but rather in inflammatory and demyelinating conditions (Ling, 1982b; Kaur et al., 1985; Ling and Wong, 1993).

Infection of brain MPs leads to formation of multinucleated giant cells (MGC). These cells result from the fusion ofHIV-1-infected brain MP with uninfected monocyte-derived macrophages (MDM) or microglia (Budka, 1986, 1991; Pontow et al., 2004). This fusion is mediated by HIV-envelope glycoproteins present at the surface of infected cells with CD4 and chemokine receptors at the surface of uninfected cells (Dalgleish etal., 1984; Lifsonetal., 1986a, 1986b; Matthews etal., 1987). The MGC are large, irregularly round, elongated or polyhedral, with dense eosinophilic cytoplasm in the center and vacuolated at the periphery (Budka et al., 1988; Pontow et al., 2004). Giant cell formation is found throughout the brain in HIV disease, but is characteristically seen primarily in the deep brain structures and most commonly in subcortical white matter. Although pathognomonic of HAD, giant cells are only found in 50% of patients (Sharer et al., 1985, 1988; Dickson, 1986).

Moreover, CNS macrophages are protected from most antiviral medication in part because of the blood-brain barrier (BBB). The nature of this viral reservoir and its abilities to harbor and support virus growth remain a key obstacle to eradication of HIV-1 infection in the CNS.


Astrocyte function, critical for the survival of neurons, may be impaired in the context of HIV-1 infection. Astrocytes are responsible for maintaining homeosta-sis in the CNS and are important in the detoxification of excess excitatory amino acids such as extracellular glutamate levels (Wesselingh and Thompson, 2001; Deshpande et al., 2005). However, infected astrocytes can produce cellular factors that may adversely affect neuronal survival (Lawrence and Major, 2002). Astrocytes play a dual role in the pathogenesis of HIV-related encephalopathy. In HIV-1 infection, astrocyte glutamate reuptake is impaired, possibly due to interactions with infected macrophages (Fine et al., 1996; Jiang et al., 2001). In addition, glutamate release from the astrocyte is induced by activated macrophages (Vesce et al., 1997; Bezzi et al., 2001). Activation of the CXCR4 receptor by stromal cell-derived factor 1 (SDF-1) results in the release of extracellular TNF-a and downstream release of glu tamate (Bezzi et al., 2001). During HIV-1 infection there is an amplification or regulation of neurotoxic signals among astrocytes and microglia (Genis et al., 1992; Nottet et al., 1995). The HIV protein Tat induces expression in astrocytes of MCP-1, a chemoat-tractant for macrophages, and IL-8 and inducible protein-10 (IP-10), which attract multiple leukocyte types (Conant et al., 1998; Kutsch et al., 2000).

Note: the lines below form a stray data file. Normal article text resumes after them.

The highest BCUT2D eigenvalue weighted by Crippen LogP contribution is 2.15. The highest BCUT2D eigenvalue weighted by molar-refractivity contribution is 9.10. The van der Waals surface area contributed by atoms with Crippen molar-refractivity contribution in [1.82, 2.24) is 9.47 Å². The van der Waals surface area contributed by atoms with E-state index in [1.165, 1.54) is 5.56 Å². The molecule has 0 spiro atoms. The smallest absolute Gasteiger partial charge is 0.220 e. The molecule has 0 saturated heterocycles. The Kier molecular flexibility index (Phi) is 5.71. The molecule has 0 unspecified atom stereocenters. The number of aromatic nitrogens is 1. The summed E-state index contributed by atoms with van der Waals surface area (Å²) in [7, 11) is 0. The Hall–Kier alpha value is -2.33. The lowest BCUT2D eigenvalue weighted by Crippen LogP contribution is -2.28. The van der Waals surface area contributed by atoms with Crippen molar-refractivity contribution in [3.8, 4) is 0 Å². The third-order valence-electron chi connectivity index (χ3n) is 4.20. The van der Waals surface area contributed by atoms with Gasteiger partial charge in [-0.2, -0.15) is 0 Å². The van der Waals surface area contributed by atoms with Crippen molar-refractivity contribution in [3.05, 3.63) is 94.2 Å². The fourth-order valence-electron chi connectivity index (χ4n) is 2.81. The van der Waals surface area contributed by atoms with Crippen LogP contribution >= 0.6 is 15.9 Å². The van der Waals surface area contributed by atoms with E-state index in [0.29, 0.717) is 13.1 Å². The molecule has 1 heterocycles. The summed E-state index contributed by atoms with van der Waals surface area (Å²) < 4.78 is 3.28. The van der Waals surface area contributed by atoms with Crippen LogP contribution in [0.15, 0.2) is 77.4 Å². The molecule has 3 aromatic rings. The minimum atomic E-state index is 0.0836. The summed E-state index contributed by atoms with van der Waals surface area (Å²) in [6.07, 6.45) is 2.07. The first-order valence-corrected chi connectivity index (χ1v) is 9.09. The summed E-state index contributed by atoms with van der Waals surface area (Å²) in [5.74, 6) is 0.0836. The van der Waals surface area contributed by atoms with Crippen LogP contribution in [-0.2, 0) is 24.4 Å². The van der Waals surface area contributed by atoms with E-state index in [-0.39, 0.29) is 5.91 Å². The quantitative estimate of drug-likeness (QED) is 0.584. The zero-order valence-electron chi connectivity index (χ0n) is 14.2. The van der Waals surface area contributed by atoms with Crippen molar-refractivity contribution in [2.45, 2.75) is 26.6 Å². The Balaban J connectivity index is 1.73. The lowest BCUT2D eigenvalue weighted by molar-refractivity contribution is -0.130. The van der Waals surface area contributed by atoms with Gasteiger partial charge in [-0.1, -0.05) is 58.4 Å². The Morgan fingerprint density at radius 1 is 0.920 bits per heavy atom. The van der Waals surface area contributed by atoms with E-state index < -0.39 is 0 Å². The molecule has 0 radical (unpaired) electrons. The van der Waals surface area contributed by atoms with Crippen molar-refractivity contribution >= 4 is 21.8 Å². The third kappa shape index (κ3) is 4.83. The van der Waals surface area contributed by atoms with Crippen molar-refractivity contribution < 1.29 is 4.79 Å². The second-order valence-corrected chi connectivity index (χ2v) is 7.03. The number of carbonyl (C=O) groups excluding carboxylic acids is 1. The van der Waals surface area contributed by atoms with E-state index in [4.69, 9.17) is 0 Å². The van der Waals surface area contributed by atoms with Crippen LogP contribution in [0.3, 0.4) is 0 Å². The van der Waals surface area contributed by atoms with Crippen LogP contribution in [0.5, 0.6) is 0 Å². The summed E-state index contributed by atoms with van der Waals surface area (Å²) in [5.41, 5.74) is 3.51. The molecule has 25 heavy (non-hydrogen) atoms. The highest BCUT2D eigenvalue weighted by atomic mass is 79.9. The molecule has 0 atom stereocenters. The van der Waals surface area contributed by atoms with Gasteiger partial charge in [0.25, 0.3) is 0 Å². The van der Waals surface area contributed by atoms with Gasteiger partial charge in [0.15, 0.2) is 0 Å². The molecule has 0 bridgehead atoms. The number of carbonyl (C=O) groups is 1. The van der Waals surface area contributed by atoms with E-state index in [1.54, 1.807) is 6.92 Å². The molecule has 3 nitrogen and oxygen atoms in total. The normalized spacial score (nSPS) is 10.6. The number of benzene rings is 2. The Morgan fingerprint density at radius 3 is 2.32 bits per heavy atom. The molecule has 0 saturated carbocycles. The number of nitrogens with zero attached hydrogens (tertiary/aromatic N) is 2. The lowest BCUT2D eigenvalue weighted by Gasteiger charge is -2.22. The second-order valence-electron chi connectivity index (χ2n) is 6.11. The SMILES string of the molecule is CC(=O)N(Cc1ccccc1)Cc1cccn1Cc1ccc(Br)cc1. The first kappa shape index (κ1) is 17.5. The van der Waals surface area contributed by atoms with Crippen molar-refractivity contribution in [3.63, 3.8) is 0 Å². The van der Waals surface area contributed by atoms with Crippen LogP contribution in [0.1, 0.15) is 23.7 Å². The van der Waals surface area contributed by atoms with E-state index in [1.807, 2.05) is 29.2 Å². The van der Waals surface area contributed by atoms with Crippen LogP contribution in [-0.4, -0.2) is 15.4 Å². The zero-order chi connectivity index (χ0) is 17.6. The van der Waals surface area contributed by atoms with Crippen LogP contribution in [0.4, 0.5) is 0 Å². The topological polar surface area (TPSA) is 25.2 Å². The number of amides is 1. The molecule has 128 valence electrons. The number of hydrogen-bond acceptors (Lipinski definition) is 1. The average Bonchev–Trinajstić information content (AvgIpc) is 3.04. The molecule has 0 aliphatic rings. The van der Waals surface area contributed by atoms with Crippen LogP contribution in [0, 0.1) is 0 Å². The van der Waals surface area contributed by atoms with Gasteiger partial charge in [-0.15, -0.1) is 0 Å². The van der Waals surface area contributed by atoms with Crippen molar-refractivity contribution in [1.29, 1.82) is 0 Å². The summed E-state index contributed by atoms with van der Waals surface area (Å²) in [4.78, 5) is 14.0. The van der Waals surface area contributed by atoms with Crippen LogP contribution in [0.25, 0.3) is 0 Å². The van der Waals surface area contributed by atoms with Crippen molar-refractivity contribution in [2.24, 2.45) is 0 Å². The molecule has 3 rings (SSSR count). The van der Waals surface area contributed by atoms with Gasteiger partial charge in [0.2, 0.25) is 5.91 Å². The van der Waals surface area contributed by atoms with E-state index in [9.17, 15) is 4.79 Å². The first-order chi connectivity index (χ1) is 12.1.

Astrocytes both proliferate and undergo apoptosis in HIV-1 CNS infection (Wesselingh and Thompson, 2001). The level of astrocyte apoptosis correlates strongly with both the severity and rate of progression of HIV dementia. Astrocytes can be infected (Wiley, 1986) in the absence of classical CD4 receptor through other chemokine receptors (Lawrence and Major, 2002), such as CXCR4 (Bezzi et al., 2001). Astrocytes may also serve as a reservoir for virus. In contrast to primary infection in MP, HIV-1 infection of astrocytes is not considered productive. The molecular events that limit HIV infection in primary astrocytes have been attributed to the inefficient translation of HIV structural proteins (Wesselingh and Thompson, 2001). The actual percentage of restrictively infected astrocytes in brains of patients with HIVE is unknown but thought to be relatively small.

T Cells